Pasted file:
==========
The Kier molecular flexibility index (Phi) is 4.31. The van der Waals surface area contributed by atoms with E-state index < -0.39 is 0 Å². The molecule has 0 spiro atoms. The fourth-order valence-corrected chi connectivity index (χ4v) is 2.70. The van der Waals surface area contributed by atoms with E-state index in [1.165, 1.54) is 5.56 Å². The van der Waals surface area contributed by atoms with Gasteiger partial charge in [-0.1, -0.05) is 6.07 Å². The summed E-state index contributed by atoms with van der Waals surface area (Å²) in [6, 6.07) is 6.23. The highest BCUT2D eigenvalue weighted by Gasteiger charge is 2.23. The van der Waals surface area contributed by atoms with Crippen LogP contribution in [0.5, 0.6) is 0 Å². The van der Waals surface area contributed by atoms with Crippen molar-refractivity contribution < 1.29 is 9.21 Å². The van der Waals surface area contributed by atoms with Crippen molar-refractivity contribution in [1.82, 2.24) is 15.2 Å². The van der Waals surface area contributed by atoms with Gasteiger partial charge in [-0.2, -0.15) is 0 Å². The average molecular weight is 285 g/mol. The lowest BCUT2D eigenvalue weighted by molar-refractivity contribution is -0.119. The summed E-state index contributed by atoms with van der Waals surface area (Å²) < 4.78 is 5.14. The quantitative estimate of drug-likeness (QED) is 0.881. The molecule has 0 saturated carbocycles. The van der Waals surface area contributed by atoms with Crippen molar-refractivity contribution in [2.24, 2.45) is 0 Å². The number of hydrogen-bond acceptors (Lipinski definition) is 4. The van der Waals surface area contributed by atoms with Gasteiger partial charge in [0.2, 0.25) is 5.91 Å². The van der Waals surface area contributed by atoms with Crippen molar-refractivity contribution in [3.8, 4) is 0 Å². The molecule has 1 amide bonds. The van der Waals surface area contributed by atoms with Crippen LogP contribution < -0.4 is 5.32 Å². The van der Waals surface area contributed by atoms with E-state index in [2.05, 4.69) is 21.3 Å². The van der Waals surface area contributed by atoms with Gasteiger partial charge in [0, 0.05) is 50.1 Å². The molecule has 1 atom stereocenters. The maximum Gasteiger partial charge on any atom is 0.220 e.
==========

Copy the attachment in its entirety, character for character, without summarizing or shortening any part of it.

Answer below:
The Kier molecular flexibility index (Phi) is 4.31. The van der Waals surface area contributed by atoms with E-state index < -0.39 is 0 Å². The molecule has 0 spiro atoms. The fourth-order valence-corrected chi connectivity index (χ4v) is 2.70. The van der Waals surface area contributed by atoms with E-state index in [1.165, 1.54) is 5.56 Å². The van der Waals surface area contributed by atoms with Gasteiger partial charge in [-0.1, -0.05) is 6.07 Å². The summed E-state index contributed by atoms with van der Waals surface area (Å²) in [6, 6.07) is 6.23. The highest BCUT2D eigenvalue weighted by Gasteiger charge is 2.23. The van der Waals surface area contributed by atoms with Crippen LogP contribution in [0.5, 0.6) is 0 Å². The van der Waals surface area contributed by atoms with Crippen molar-refractivity contribution < 1.29 is 9.21 Å². The van der Waals surface area contributed by atoms with Crippen molar-refractivity contribution in [1.82, 2.24) is 15.2 Å². The van der Waals surface area contributed by atoms with Gasteiger partial charge in [-0.2, -0.15) is 0 Å². The average molecular weight is 285 g/mol. The lowest BCUT2D eigenvalue weighted by molar-refractivity contribution is -0.119. The summed E-state index contributed by atoms with van der Waals surface area (Å²) < 4.78 is 5.14. The quantitative estimate of drug-likeness (QED) is 0.881. The molecule has 0 saturated carbocycles. The van der Waals surface area contributed by atoms with Crippen molar-refractivity contribution in [2.24, 2.45) is 0 Å². The number of hydrogen-bond acceptors (Lipinski definition) is 4. The van der Waals surface area contributed by atoms with Gasteiger partial charge in [0.2, 0.25) is 5.91 Å². The van der Waals surface area contributed by atoms with Crippen molar-refractivity contribution in [3.8, 4) is 0 Å². The molecule has 1 amide bonds. The van der Waals surface area contributed by atoms with Crippen LogP contribution < -0.4 is 5.32 Å². The van der Waals surface area contributed by atoms with E-state index in [2.05, 4.69) is 21.3 Å². The van der Waals surface area contributed by atoms with Gasteiger partial charge in [0, 0.05) is 50.1 Å². The molecule has 1 atom stereocenters. The maximum Gasteiger partial charge on any atom is 0.220 e.